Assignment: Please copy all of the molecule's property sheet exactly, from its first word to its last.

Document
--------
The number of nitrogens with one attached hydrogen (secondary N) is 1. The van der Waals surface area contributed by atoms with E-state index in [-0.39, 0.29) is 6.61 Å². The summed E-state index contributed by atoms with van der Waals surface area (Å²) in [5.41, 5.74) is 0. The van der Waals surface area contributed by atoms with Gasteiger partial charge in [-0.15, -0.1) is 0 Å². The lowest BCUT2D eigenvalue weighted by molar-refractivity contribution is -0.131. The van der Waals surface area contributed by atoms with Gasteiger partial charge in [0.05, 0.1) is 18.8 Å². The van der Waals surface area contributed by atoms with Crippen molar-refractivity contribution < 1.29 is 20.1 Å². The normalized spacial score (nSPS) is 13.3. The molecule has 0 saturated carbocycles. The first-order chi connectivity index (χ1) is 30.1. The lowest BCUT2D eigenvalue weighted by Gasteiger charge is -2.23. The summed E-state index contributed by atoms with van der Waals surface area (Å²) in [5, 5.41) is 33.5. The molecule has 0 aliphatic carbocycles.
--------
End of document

The number of nitrogens with one attached hydrogen (secondary N) is 1. The van der Waals surface area contributed by atoms with E-state index in [-0.39, 0.29) is 6.61 Å². The summed E-state index contributed by atoms with van der Waals surface area (Å²) in [5.41, 5.74) is 0. The van der Waals surface area contributed by atoms with Gasteiger partial charge in [-0.15, -0.1) is 0 Å². The lowest BCUT2D eigenvalue weighted by molar-refractivity contribution is -0.131. The van der Waals surface area contributed by atoms with Gasteiger partial charge in [0.05, 0.1) is 18.8 Å². The van der Waals surface area contributed by atoms with Crippen molar-refractivity contribution < 1.29 is 20.1 Å². The normalized spacial score (nSPS) is 13.3. The molecule has 0 saturated carbocycles. The first-order chi connectivity index (χ1) is 30.1. The lowest BCUT2D eigenvalue weighted by Gasteiger charge is -2.23. The summed E-state index contributed by atoms with van der Waals surface area (Å²) in [5, 5.41) is 33.5. The molecule has 0 aliphatic carbocycles.